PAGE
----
2010 was a dramatic year for Koreans and for the global media covering Korea. In March a North Korean torpedo sank the South Korean naval ship Cheonan and on Nov. 23 the North Korean army shelled the South Korean island of Yeonpyeong.
As it turns out, whenever hostilities flare up in Korea, I receive many phone calls from the media asking me to comment. This year eager media representatives even called on Thanksgiving, two days after the island shelling. My response: “Please let me enjoy my Thanksgiving dinner in peace. Until North Korea is gone, you will have no shortage of this kind of news.”
From a business standpoint, bad news from Korea is good news for me, because for the past 25 years I’ve been studying and writing about North Korea. North Korea is also good news for the media, who are always looking for something sensational to report about. In saying this, I don’t mean to be callous or sarcastic. A nation has been attacked and people have been killed.
Unfortunately, extensive international news coverage of every North Korean threat and provocation only serves to reinforce this kind of bad behavior. The Kim regime loves to see its name in the papers. It needs to cause consternation in the international community to avoid being forgotten and left to its own miserable fate. News of most North Korean military confrontations is also brought to the attention of the North Korean people by their domestic media, who put a very different spin on the stories. Periodically reminding the people that they are on the brink of a shooting war heightens their nationalistic fervor and helps keep them dependent on their government for protection against “invasion.”
But what is news? Most people think that an item worthy of being headline news is something that is new and important. Commentators such as myself are asked to explain it and predict the future course of events. But to be more accurate, news, as many people have observed, is whatever the media chooses to talk about. I’m sorry to say, but there is little new or important that comes out of North Korea. The attacks in the West Sea deserved to be covered, but they are simply the latest in a long line of North Korean provocations, some more serious, for example the 1968 attack on the Blue House or the 1987 bombing of a Korean Air Lines plane, and some less serious, such as the ill-fated North Korean submarine incursions of 1996 and 1998. But underlying all these news items is the same old story: the political division of the two Koreas and the desire of the North Korean regime either to rule over the entire peninsula or at least to obtain support for their continued rule over the northern half of the country.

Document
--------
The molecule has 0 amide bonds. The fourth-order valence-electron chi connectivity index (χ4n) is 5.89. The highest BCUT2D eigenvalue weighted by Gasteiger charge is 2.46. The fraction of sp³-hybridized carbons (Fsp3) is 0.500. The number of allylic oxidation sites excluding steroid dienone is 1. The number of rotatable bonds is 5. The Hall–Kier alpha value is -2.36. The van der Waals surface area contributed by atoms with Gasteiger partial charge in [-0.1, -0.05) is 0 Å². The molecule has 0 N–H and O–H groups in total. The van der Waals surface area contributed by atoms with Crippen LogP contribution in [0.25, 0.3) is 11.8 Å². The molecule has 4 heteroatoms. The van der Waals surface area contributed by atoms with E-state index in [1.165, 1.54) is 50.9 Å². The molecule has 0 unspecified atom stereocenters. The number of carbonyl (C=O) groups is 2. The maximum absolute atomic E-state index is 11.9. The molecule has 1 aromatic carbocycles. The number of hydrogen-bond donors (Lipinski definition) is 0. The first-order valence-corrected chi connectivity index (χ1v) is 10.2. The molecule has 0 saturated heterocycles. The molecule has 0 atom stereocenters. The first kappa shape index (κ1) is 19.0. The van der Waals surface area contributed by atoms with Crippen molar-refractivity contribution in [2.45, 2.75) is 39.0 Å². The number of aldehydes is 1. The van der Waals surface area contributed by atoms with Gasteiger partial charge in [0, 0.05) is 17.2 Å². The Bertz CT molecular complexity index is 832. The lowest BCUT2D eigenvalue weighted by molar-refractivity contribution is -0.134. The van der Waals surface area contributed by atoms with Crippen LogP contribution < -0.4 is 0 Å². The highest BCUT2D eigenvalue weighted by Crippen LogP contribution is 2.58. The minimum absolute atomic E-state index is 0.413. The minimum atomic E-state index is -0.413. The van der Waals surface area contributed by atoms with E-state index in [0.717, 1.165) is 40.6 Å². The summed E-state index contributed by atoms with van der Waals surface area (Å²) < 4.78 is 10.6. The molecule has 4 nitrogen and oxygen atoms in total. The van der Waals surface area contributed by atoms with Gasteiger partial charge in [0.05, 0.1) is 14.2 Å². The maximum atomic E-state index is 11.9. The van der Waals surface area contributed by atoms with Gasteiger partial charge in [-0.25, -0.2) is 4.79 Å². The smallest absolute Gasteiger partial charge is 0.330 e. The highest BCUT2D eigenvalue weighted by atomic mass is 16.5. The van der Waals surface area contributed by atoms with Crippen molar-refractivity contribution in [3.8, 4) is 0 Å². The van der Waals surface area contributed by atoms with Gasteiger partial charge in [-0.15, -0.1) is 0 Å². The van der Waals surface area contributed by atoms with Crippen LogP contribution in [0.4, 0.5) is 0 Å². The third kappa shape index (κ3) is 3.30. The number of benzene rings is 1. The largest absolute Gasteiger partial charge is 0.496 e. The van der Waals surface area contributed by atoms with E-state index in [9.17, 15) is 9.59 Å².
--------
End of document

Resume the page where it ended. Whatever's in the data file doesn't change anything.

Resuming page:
As long as this political dynamic persists, there will inevitably be flare-ups, and it is particularly worrisome when news stories influence national policy. With the media screaming about the North Korean artillery attack, President Lee was virtually forced to issue dramatic threats toward North Korea and take drastic steps to strengthen the South Korean military. Unfortunately, as long as a dynastic North Korea continues to exist, especially as long as it is guided by “military-first politics” and ruled by so-called “great generals,” South Korea will be vulnerable to surprise attacks. People must accept this. It is not news.
What the South Korean government needs to do is adhere to a long-term policy that addresses, as best it can, the incompatible nature of the two Koreas. For many years that policy was Cold War containment under the ultimate protection of American forces. As long as North Korea remained a frontline state of the communist bloc, this was the best that could be done. After global communism retreated, a policy of engagement held out hopes of weaning North Korea away from its old ways and leading it to peaceful unification. But as it turned out, the Kim regime had no intention of reforming, even if it ended up as the world’s last hard-line communist state, so the generous and well-meaning gestures of the Sunshine Policy ended up helping to keep the Pyongyang Kims in power.
Under the Lee administration, South Korean policy toward North Korea has become, in my opinion, more realistic. South Korea’s greatest strengths lie in its politics, economy and society. South Korea should take prudent steps to protect itself and punish North Korean provocations in a proportional manner, but it should put its greater efforts into using non-military power to wear down the North Korean regime until it finally collapses. South Korea’s free elections, its growing economy, and its vibrant society are the important news, and North Korean military provocations should not distract people from that.
We are not at that point, that point of no return, but I just don’t think that [Secretary of State] Pompeo can sell this [summit between Donald Trump and Kim Jong-un] as a ‘win’ unless there is something that is tangible, agreeable and interactive, if you might say, between the United States and North Korea. Short of that, we are just spinning our wheels. He [Pompeo] can’t come back empty-handed. But the question is what he would consider sufficient for his purposes to justify this trip.